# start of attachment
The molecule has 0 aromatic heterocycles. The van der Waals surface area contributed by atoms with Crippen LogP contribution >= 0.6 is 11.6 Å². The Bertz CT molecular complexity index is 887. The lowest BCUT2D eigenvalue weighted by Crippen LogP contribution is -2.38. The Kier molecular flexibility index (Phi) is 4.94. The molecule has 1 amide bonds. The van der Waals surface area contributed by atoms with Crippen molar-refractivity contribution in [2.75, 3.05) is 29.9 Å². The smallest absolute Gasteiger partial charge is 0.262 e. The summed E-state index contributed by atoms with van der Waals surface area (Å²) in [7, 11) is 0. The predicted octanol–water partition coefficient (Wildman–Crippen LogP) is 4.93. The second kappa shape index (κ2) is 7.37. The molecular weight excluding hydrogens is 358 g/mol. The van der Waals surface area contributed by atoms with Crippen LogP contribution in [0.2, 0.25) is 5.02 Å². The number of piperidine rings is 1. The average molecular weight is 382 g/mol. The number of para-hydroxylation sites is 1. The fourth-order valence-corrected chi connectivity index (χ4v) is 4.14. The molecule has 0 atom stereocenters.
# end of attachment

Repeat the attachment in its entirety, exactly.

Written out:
The molecule has 0 aromatic heterocycles. The van der Waals surface area contributed by atoms with Crippen LogP contribution >= 0.6 is 11.6 Å². The Bertz CT molecular complexity index is 887. The lowest BCUT2D eigenvalue weighted by Crippen LogP contribution is -2.38. The Kier molecular flexibility index (Phi) is 4.94. The molecule has 1 amide bonds. The van der Waals surface area contributed by atoms with Crippen molar-refractivity contribution in [2.75, 3.05) is 29.9 Å². The smallest absolute Gasteiger partial charge is 0.262 e. The summed E-state index contributed by atoms with van der Waals surface area (Å²) in [7, 11) is 0. The predicted octanol–water partition coefficient (Wildman–Crippen LogP) is 4.93. The second kappa shape index (κ2) is 7.37. The molecular weight excluding hydrogens is 358 g/mol. The van der Waals surface area contributed by atoms with Crippen LogP contribution in [0.2, 0.25) is 5.02 Å². The number of piperidine rings is 1. The average molecular weight is 382 g/mol. The number of para-hydroxylation sites is 1. The fourth-order valence-corrected chi connectivity index (χ4v) is 4.14. The molecule has 0 atom stereocenters.